In this chapter it is submitted that going beyond the distinction between citizens, aliens and human persons is not appropriate, with a view to promoting inclusive societies, pursuant the 2030 Agenda for sustainable development. Although such a distinction appears to be outdated to a certain extent (because of an increasing shift from nationality to residence occurred within several regional contexts), it should not be neglected that nationality continues to play a significant role, both as an autonomous individual right and a basis for the enjoyment of (other) human rights. At the same time, some recent and troubling developments of the legal dimension of nationality in the broad sense—i.e., the increasing recourse to nationality as a means to adopt discriminatory policies against aliens, and the resurgent recourse to a sort of “legal nationalism” when dealing with legal issues concerning aliens—suggest a more cautious approach. Such an approach could turn around the principle of non-discrimination, seen as an autonomous right; namely, the right of every human being not to be subjected to any factual or legal discrimination by public authorities (Art. 26 of the UN Covenant on Civil and Political Rights so as interpreted by the UN Human Rights Committee).

De Sena, P., Still Three Different Status for Aliens,Citizens and Human Persons?, in De Sena, P., Pisillo Mazzeschi, R. (ed.), Global Justice, Human Rights and the Modernization of International Law, Springer, Cham, 2018: 239- 254 [http://hdl.handle.net/10807/133209]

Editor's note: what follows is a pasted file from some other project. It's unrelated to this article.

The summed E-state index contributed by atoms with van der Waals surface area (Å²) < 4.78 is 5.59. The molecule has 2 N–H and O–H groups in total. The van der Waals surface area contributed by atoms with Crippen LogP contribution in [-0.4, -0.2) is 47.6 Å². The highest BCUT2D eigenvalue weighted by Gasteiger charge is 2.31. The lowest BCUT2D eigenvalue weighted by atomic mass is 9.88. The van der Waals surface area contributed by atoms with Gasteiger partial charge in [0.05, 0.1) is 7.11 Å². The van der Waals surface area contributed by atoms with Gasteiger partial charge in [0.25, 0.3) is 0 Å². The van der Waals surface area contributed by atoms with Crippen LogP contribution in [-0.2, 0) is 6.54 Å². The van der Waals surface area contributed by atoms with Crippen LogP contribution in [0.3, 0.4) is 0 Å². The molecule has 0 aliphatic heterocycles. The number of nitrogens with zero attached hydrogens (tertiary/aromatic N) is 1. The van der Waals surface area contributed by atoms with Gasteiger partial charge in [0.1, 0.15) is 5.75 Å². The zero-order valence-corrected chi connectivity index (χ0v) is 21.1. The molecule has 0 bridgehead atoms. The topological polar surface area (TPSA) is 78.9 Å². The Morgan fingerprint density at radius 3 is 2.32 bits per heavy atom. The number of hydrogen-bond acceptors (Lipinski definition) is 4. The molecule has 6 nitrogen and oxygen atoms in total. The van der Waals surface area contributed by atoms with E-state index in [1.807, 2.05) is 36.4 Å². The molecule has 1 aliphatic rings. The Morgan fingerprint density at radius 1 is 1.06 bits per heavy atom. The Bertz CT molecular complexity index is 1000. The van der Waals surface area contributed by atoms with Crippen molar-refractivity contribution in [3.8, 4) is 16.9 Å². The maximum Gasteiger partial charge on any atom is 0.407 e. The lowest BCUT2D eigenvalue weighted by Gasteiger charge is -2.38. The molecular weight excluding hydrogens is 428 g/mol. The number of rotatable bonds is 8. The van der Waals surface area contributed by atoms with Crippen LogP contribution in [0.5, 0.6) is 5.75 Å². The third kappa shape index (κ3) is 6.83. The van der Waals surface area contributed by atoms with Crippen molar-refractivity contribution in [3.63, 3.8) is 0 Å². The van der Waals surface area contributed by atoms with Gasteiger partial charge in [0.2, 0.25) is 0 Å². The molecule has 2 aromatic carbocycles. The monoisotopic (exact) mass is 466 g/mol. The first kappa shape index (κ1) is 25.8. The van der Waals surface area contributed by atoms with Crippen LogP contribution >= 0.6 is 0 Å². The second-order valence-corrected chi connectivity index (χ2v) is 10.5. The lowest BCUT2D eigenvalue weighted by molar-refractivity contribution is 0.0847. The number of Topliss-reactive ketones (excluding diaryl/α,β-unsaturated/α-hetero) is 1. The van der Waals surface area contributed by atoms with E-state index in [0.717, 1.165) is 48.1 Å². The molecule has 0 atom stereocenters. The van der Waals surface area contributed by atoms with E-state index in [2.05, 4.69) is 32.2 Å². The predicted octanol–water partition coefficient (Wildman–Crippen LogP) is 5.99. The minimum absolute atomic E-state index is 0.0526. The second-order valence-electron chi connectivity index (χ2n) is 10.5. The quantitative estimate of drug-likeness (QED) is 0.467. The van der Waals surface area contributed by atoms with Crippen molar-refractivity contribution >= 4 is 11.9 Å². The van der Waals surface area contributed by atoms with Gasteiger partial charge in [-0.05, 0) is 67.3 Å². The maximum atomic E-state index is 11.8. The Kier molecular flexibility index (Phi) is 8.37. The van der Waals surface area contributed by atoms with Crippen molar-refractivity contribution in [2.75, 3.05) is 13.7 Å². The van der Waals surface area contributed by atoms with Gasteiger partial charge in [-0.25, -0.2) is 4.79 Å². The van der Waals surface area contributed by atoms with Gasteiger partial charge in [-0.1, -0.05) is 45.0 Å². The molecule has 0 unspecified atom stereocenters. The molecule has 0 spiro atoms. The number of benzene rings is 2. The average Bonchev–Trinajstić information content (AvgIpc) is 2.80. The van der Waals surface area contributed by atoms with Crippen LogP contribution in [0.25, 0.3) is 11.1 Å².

Still Three Different Status for Aliens, Citizens and Human Persons?

De Sena, P.
2018

Abstract

In this chapter it is submitted that going beyond the distinction between citizens, aliens and human persons is not appropriate, with a view to promoting inclusive societies, pursuant the 2030 Agenda for sustainable development. Although such a distinction appears to be outdated to a certain extent (because of an increasing shift from nationality to residence occurred within several regional contexts), it should not be neglected that nationality continues to play a significant role, both as an autonomous individual right and a basis for the enjoyment of (other) human rights. At the same time, some recent and troubling developments of the legal dimension of nationality in the broad sense—i.e., the increasing recourse to nationality as a means to adopt discriminatory policies against aliens, and the resurgent recourse to a sort of “legal nationalism” when dealing with legal issues concerning aliens—suggest a more cautious approach. Such an approach could turn around the principle of non-discrimination, seen as an autonomous right; namely, the right of every human being not to be subjected to any factual or legal discrimination by public authorities (Art. 26 of the UN Covenant on Civil and Political Rights so as interpreted by the UN Human Rights Committee).
Inglese
Global Justice, Human Rights and the Modernization of International Law
978-3-319-90226-5
Springer
De Sena, P., Still Three Different Status for Aliens,Citizens and Human Persons?, in De Sena, P., Pisillo Mazzeschi, R. (ed.), Global Justice, Human Rights and the Modernization of International Law, Springer, Cham, 2018: 239- 254 [http://hdl.handle.net/10807/133209]
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Utilizza questo identificativo per citare o creare un link a questo documento: http://hdl.handle.net/10807/133209
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